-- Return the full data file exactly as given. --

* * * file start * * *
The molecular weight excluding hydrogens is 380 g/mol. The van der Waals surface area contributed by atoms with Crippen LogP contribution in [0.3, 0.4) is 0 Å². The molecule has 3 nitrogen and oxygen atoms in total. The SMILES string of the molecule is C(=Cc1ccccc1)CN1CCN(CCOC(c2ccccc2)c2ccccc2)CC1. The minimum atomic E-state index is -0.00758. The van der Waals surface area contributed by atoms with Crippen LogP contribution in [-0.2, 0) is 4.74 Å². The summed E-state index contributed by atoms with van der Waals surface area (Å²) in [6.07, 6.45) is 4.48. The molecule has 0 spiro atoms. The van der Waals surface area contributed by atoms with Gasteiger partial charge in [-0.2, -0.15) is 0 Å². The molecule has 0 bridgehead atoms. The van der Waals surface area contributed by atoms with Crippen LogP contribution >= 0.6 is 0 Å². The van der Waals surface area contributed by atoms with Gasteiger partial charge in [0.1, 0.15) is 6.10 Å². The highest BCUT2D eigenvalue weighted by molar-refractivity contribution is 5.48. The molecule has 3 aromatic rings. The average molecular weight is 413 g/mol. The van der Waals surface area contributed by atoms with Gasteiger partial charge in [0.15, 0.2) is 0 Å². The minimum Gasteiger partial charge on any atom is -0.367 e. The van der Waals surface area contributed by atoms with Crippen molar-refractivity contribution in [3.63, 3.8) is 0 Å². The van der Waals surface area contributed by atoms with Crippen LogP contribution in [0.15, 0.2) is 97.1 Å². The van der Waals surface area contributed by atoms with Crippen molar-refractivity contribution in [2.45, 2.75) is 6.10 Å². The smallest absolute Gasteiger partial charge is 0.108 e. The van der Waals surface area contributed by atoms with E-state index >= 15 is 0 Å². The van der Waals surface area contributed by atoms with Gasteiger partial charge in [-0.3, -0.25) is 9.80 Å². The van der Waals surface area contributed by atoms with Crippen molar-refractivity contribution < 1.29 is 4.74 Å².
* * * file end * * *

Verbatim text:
The molecular weight excluding hydrogens is 380 g/mol. The van der Waals surface area contributed by atoms with Crippen LogP contribution in [0.3, 0.4) is 0 Å². The molecule has 3 nitrogen and oxygen atoms in total. The SMILES string of the molecule is C(=Cc1ccccc1)CN1CCN(CCOC(c2ccccc2)c2ccccc2)CC1. The minimum atomic E-state index is -0.00758. The van der Waals surface area contributed by atoms with Crippen LogP contribution in [-0.2, 0) is 4.74 Å². The summed E-state index contributed by atoms with van der Waals surface area (Å²) in [6.07, 6.45) is 4.48. The molecule has 0 spiro atoms. The van der Waals surface area contributed by atoms with Gasteiger partial charge in [-0.2, -0.15) is 0 Å². The molecule has 0 bridgehead atoms. The van der Waals surface area contributed by atoms with Crippen LogP contribution >= 0.6 is 0 Å². The van der Waals surface area contributed by atoms with Gasteiger partial charge in [0.1, 0.15) is 6.10 Å². The highest BCUT2D eigenvalue weighted by molar-refractivity contribution is 5.48. The molecule has 3 aromatic rings. The average molecular weight is 413 g/mol. The van der Waals surface area contributed by atoms with Gasteiger partial charge in [0.15, 0.2) is 0 Å². The minimum Gasteiger partial charge on any atom is -0.367 e. The van der Waals surface area contributed by atoms with Crippen molar-refractivity contribution in [3.63, 3.8) is 0 Å². The van der Waals surface area contributed by atoms with Crippen LogP contribution in [0.15, 0.2) is 97.1 Å². The van der Waals surface area contributed by atoms with Crippen molar-refractivity contribution in [2.45, 2.75) is 6.10 Å². The smallest absolute Gasteiger partial charge is 0.108 e. The van der Waals surface area contributed by atoms with E-state index >= 15 is 0 Å². The van der Waals surface area contributed by atoms with Gasteiger partial charge in [-0.3, -0.25) is 9.80 Å². The van der Waals surface area contributed by atoms with Crippen molar-refractivity contribution < 1.29 is 4.74 Å².